And when I say that, I don’t mean fancy or high-tech. When I think ‘elegance’, I think ‘simplicity’.
The less-is-more approach is a necessity with CTAs, and few brands have managed to pull this off quite like Trello has.
They’ve got some compelling copy as well as a CTA button that’s front-and-center and that stands out from the established color scheme.Both qualities help it appeal to the user’s fear by reassuring them it’s free to use.
Both qualities help it appeal to the user’s fear by reassuring them that it’s free to use.
This is already impressive enough, but what really fascinates me is how simple the page is.
Other than the essentials, there’s not much else to see on their homepage.
Instead of trying to overdo it, Trello leans into a high-value, low-fluff aesthetic that defines their brand, and it pays off here.
Take one look at the Square homepage and you’ll realize what makes this one of my favorites.
In some way or another, Square manages to incorporate just about every effective CTA tactic into their strategy.
“Square works for every business” is front-and-center, and this small bit of copy is perfectly suited to appeal to vendors and their needs.
The background visual is compelling, but not distracting.
The CTA button is distinctly colored and designed to stand out and grab your attention.
The button itself has “sign-up with Square” clearly labeled on it, so users don’t have to worry about what their next step should be.
Each of these tactics would be useful on their own. But when you bring them together, you create a website that’s fully optimized for conversions.
I’ll be the first to admit that the science of creating compelling CTAs can sometimes feel a bit confusing.
I get it. Trying to create the perfect CTA can get overwhelming pretty quickly.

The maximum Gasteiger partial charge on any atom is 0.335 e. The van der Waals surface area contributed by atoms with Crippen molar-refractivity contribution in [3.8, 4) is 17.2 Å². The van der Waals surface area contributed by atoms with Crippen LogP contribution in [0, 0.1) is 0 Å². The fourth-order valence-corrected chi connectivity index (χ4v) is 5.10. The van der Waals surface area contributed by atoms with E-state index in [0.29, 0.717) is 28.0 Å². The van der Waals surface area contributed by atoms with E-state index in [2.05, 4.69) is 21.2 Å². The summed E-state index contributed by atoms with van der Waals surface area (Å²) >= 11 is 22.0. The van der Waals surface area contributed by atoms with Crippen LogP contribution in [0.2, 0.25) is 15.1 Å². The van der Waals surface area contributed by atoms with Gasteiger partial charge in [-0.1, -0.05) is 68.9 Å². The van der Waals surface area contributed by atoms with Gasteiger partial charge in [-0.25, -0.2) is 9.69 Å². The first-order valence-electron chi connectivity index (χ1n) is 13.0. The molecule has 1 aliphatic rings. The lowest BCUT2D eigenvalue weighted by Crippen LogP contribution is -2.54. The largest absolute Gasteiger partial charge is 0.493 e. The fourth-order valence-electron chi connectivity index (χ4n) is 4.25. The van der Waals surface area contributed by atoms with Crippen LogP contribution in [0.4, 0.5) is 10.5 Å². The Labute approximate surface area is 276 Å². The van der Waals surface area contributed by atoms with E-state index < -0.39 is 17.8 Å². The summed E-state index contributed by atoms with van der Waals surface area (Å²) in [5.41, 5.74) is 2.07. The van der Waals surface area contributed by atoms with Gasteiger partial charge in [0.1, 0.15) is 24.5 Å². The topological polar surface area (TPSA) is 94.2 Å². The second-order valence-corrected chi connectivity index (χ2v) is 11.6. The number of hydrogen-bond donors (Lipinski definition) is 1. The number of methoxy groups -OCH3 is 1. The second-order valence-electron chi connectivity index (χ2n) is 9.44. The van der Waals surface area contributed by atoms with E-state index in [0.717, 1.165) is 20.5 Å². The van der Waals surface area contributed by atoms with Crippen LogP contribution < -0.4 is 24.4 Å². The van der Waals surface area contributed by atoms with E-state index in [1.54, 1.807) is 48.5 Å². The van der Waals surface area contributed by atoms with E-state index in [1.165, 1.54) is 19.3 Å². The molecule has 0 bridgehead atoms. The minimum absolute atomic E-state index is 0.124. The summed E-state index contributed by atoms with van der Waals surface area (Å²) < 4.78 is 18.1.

So let’s take a step back for a second and focus on the fundamentals.
Appeal to the needs of your consumer. Offer value with your CTA. Consumers need a clear reason why they should sign up or buy your product.
Make sure to consider potential objections. Are they afraid of a rough cancellation process? Assure them that you have a painless one.
If you’re going to include visuals, they’d better be compelling! A background video can provide a nice touch, but a background image will typically do the trick.
Don’t be afraid to present consumers with your CTA. They understand that you’re a business, so don’t apologize for it. As long as you’re offering value, you’re in the clear.
Remember that the consumer’s next step should be straightforward and clearly defined. Ambiguity is the enemy of meaningful action.
This is your base. Any CTA that you start designing should start from here.
Every business is different, so if you have to bend the rules a bit, you’re forgiven.
Dropbox may not have stunning visuals, but they don’t need to. In fact, noisy graphics would probably clash with the aesthetic they’ve worked so hard to develop!
This is about as fancy as Dropbox needs to get.
What’s important to keep in mind is that your CTAs should always operate from the perspective of “what do I have to give the consumer?”
As long as your CTAs all revolve around the concept of offering as much value as possible, you’ll be on the path toward increasing conversions.
Speaking of CTAs, how do you structure yours?